“True bravery is having the courage to take responsibility for your life, the strength to make changes, and the wisdom to let others own their own lives …” ~author unknown
I tend to think of bravery in connection with heroic feats, something that people display when they do amazing things that require great courage. Soldiers risking their lives on the battlefield. Firemen heading into a fire to save someone’s life. Someone facing their fear of heights by learning to skydive.
Bravery is all of those things, but it’s also that which we show in the quieter, unheralded daily acts that require us to act with courage to be better people, to serve those around us, to do the right thing even when it is difficult.
In fact, I remember hearing someone once say that it takes less courage to die for someone than to live for them because the former is a decision made once in a single moment while the latter is a decision that must be made over and over every moment of every day.
The bravery talked about in the quote above is that latter kind of bravery. It’s the deep, costly, daily kind of bravery that goes unnoticed and uncelebrated by the world. It’s also the kind of true bravery that we are all called to every moment of every day.
I’ve never considered myself to be a brave person, but the older I get, the more I can see how I am learning to be brave.
I am learning to take responsibility for my own life. I’m learning to save myself and to release the expectation that someone is going to come along to make me feel complete by their presence in my life. I am learning to express my authentic self even when it means losing support of those closest to me. I still have a long way to go, but I can see progress.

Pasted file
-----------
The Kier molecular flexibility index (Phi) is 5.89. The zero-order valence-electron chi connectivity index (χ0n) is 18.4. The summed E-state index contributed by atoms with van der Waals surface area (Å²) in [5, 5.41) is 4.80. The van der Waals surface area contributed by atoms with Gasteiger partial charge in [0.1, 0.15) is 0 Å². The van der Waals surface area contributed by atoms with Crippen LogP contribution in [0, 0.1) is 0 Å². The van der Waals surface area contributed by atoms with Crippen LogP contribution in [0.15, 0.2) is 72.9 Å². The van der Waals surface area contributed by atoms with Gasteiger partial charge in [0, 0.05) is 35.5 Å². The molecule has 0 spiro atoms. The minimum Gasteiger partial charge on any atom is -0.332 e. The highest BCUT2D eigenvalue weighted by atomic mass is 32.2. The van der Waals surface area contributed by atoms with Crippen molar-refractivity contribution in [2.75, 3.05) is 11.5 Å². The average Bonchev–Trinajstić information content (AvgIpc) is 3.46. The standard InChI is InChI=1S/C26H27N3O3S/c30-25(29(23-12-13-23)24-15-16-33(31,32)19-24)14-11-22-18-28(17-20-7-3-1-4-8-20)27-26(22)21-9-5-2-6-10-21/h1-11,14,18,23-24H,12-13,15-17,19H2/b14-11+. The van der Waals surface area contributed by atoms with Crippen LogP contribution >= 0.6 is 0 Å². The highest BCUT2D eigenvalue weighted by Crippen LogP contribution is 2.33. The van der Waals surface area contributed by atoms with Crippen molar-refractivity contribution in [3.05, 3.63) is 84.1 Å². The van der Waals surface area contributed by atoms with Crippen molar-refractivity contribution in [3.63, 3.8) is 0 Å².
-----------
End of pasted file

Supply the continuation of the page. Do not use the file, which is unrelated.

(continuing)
I am learning to embrace change—to accept it when it is imposed on me and to willingly choose it when it is in my best interests. The last few years have been filled with change—both chosen and imposed—and I have not only survived, I have thrived. Given my high need for security, my ability to deal so successfully with this much change (which was very seldom anything but secure!) has demonstrated a great deal of bravery.
It’s the last thing on the list, though, that really caught my attention: “the wisdom to let others live their own lives.”
It's immediately apparent to me that this is wise, but it took me awhile to see the bravery in it. I finally realized that it’s brave because it means giving up all illusion of control. Although we have no control over other people and how they live their lives anyway, trying to make them live their lives in ways that meet our needs or make us more comfortable gives us the comforting illusion of control. And it takes true bravery to let go of that illusion.
Besides, it’s so much easier to spend my time and energy deciding how everyone around me should be living their lives—evaluating their choices, analyzing their patterns, defining their shortcomings (and how they should fix them)—than it is to use that time and energy taking responsibility for my own stuff.
The truth is that I have more than enough work to do on myself to last me this lifetime and beyond, so focusing on other people as a means of avoiding dealing with my own stuff is just cowardice on my part.
In fact, it seems to me that the first and last points are actually connected. The more I take responsibility for myself, the less energy I have for trying to take responsibility for anyone else. Likewise, the more I let others live their own lives, the more energy I have for taking responsibility for my life.
Healing our broken places, living life fully, becoming all that we are meant to be—these things all take true bravery. We want to think that these things are easy and that everyone should be able to do them effortlessly, but that's not how life works.
In fact, there are times when life is so challenging that just getting out of bed and facing another day may be the bravest thing we do (which falls in the category of taking responsibility for our lives). True bravery is seldom heroic and is seldom applauded by others, but it's a necessary part of living life well.
We were born to be brave because bravery is what is needed to be the people we were born to be.
How well are you living a life a true bravery? Take a moment and give yourself credit from the many ways you demonstrate true bravery on a daily basis and let those examples inspire you to continue being brave in the ways that matter!
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- Tags: Category_A Kintsugi Life, change, codependence, courage, relationships, responsibility, self-improvement